USPS Is Cracking Down on Mail Theft — And Offering Up To $250,000 For Help Monetary rewards range from $100,000 to $250,000 for information that leads to an arrest and conviction.
- Mail theft is on the rise, with over 25,000 instances reported in the first six months of the year.
- USPS is taking action to combat mail theft by replacing thousands of universal keys and introducing over 10,000 high-security blue mailboxes in high-risk locations.
- Information related to mail theft, violence against mail carriers, tampering with meters might be eligible for a reward.
Mail theft is on the rise, and the U.S. Postal Service has had enough.
On Wednesday, USPS announced that it's ramping up efforts to combat theft and is offering thousands of dollars for help from civilians.
For information about instances of thievery or violence against a mail carrier, USPS is offering monetary rewards from $100,000 up to $250,000, depending on the crime — and given that the information leads to an arrest and conviction.
Information about instances of tampering with meters or postages, stealing mail or property under USPS custody, and burglary of a post office, will yield rewards of $100,000, while information about USPS robberies and assault on a mail carrier or contractor can earn $150,000, and information about murder or manslaughter of a mail carrier or contractor may see rewards of $250,000.
USPS is also combatting instances of theft and criminals who target mail carriers to steal "arrow keys" or "universal keys" to gain access to mailboxes. USPS officials reported that 6,500 of these keys have already been replaced with electronic locks in select cities, with plans to deploy another 42,500.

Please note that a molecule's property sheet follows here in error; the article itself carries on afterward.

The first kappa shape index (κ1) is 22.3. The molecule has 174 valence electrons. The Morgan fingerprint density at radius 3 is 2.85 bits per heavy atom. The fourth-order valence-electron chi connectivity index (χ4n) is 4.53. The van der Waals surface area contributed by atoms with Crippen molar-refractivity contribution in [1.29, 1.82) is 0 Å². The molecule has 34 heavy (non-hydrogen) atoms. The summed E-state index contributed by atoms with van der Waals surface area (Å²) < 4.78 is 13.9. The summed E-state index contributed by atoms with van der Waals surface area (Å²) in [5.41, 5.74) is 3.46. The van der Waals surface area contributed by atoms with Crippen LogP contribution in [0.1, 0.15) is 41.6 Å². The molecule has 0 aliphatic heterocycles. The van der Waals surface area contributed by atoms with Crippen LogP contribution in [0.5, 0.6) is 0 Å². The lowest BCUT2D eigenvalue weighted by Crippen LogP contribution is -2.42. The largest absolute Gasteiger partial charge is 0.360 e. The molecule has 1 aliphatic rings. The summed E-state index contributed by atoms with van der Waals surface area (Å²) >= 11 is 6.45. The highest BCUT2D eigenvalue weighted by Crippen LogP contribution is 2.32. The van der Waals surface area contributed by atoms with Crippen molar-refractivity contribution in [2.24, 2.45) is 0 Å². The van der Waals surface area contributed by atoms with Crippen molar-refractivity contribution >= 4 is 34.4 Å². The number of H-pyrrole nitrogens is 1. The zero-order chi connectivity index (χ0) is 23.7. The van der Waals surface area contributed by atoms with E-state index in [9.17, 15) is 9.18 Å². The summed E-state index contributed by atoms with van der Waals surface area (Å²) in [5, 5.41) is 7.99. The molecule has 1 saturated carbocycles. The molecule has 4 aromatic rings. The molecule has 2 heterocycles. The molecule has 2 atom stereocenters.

USPS is also introducing more than 10,000 high-security blue mailboxes in "high-security risk areas" and working on strengthening the authentication processes for change of address submissions.
"We will continue to turn up the pressure and put potential perpetrators on notice: If you're attacking postal employees, if you steal the mail or commit other postal crimes, postal inspectors will bring you to justice," said Chief Postal Inspector Gary Barksdale in a statement. "We ask that the public assist us with our mission. Our rewards for information have increased substantially."
In May, USPS reported over 25,000 instances of mail theft in the first six months of the year, signaling that thievery is on the rise as compared to the total 38,500 instances of theft reported for all of 2022, Reuters reported.
Since then, law enforcement has made 639 arrests for robberies and mail theft, USPS said.
"As our nation continues to address a sustained crime wave, our targeted focus to crack down on postal crime is progressing," said Postmaster General and USPS CEO Louis DeJoy in a statement. "The safety of our letter carriers — and all postal employees — is our top priority."